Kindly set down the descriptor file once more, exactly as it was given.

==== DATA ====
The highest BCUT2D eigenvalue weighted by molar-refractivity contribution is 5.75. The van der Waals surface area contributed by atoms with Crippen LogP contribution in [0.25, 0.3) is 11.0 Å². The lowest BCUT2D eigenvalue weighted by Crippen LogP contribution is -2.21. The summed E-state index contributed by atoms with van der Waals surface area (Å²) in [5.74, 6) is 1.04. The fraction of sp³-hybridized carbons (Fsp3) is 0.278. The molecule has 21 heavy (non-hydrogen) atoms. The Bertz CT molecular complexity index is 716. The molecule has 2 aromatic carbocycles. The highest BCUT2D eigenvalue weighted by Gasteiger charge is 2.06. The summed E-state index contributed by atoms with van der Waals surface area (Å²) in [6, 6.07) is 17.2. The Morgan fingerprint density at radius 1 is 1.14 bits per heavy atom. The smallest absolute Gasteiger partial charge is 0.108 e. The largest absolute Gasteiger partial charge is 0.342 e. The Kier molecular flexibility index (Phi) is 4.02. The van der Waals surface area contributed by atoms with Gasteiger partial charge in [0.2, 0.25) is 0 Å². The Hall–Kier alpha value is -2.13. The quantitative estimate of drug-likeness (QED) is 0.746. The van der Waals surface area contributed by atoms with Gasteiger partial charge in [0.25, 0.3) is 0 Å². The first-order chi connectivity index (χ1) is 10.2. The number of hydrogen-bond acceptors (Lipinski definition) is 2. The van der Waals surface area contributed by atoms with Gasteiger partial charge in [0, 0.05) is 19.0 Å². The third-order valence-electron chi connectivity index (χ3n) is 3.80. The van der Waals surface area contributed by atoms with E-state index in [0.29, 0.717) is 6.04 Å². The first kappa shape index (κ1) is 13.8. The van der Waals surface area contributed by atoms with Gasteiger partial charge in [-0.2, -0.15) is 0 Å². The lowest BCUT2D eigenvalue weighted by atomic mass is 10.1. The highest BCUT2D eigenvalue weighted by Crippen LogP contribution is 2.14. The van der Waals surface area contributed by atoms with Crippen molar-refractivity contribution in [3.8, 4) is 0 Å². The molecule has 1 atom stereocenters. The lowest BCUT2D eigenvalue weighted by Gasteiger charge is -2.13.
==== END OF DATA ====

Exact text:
The highest BCUT2D eigenvalue weighted by molar-refractivity contribution is 5.75. The van der Waals surface area contributed by atoms with Crippen LogP contribution in [0.25, 0.3) is 11.0 Å². The lowest BCUT2D eigenvalue weighted by Crippen LogP contribution is -2.21. The summed E-state index contributed by atoms with van der Waals surface area (Å²) in [5.74, 6) is 1.04. The fraction of sp³-hybridized carbons (Fsp3) is 0.278. The molecule has 21 heavy (non-hydrogen) atoms. The Bertz CT molecular complexity index is 716. The molecule has 2 aromatic carbocycles. The highest BCUT2D eigenvalue weighted by Gasteiger charge is 2.06. The summed E-state index contributed by atoms with van der Waals surface area (Å²) in [6, 6.07) is 17.2. The Morgan fingerprint density at radius 1 is 1.14 bits per heavy atom. The smallest absolute Gasteiger partial charge is 0.108 e. The largest absolute Gasteiger partial charge is 0.342 e. The Kier molecular flexibility index (Phi) is 4.02. The van der Waals surface area contributed by atoms with Gasteiger partial charge in [0.2, 0.25) is 0 Å². The Hall–Kier alpha value is -2.13. The quantitative estimate of drug-likeness (QED) is 0.746. The van der Waals surface area contributed by atoms with Gasteiger partial charge in [0.25, 0.3) is 0 Å². The first-order chi connectivity index (χ1) is 10.2. The number of hydrogen-bond acceptors (Lipinski definition) is 2. The van der Waals surface area contributed by atoms with Gasteiger partial charge in [0, 0.05) is 19.0 Å². The third-order valence-electron chi connectivity index (χ3n) is 3.80. The van der Waals surface area contributed by atoms with E-state index in [0.29, 0.717) is 6.04 Å². The first kappa shape index (κ1) is 13.8. The van der Waals surface area contributed by atoms with Gasteiger partial charge in [-0.2, -0.15) is 0 Å². The lowest BCUT2D eigenvalue weighted by atomic mass is 10.1. The highest BCUT2D eigenvalue weighted by Crippen LogP contribution is 2.14. The van der Waals surface area contributed by atoms with Crippen molar-refractivity contribution in [3.8, 4) is 0 Å². The molecule has 1 atom stereocenters. The lowest BCUT2D eigenvalue weighted by Gasteiger charge is -2.13.